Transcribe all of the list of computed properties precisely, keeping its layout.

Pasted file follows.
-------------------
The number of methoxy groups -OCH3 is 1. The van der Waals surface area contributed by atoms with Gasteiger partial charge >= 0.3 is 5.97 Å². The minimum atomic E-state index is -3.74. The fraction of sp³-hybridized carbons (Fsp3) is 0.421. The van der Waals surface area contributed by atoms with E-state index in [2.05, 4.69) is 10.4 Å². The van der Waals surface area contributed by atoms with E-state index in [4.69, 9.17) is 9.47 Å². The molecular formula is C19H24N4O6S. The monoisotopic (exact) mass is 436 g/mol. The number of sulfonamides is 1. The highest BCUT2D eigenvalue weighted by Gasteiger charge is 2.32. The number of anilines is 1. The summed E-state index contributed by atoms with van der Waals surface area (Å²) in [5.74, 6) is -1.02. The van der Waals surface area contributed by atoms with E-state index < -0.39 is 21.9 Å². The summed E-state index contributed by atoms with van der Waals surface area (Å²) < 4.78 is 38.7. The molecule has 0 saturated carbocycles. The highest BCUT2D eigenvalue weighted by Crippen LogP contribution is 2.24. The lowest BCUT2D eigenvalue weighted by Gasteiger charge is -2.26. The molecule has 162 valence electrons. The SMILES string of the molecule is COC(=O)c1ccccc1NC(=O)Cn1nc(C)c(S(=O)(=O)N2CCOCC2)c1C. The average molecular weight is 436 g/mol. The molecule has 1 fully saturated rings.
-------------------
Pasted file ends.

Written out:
The number of methoxy groups -OCH3 is 1. The van der Waals surface area contributed by atoms with Gasteiger partial charge >= 0.3 is 5.97 Å². The minimum atomic E-state index is -3.74. The fraction of sp³-hybridized carbons (Fsp3) is 0.421. The van der Waals surface area contributed by atoms with E-state index in [2.05, 4.69) is 10.4 Å². The van der Waals surface area contributed by atoms with E-state index in [4.69, 9.17) is 9.47 Å². The molecular formula is C19H24N4O6S. The monoisotopic (exact) mass is 436 g/mol. The number of sulfonamides is 1. The highest BCUT2D eigenvalue weighted by Gasteiger charge is 2.32. The number of anilines is 1. The summed E-state index contributed by atoms with van der Waals surface area (Å²) in [5.74, 6) is -1.02. The van der Waals surface area contributed by atoms with E-state index < -0.39 is 21.9 Å². The summed E-state index contributed by atoms with van der Waals surface area (Å²) < 4.78 is 38.7. The molecule has 0 saturated carbocycles. The highest BCUT2D eigenvalue weighted by Crippen LogP contribution is 2.24. The lowest BCUT2D eigenvalue weighted by Gasteiger charge is -2.26. The molecule has 162 valence electrons. The SMILES string of the molecule is COC(=O)c1ccccc1NC(=O)Cn1nc(C)c(S(=O)(=O)N2CCOCC2)c1C. The average molecular weight is 436 g/mol. The molecule has 1 fully saturated rings.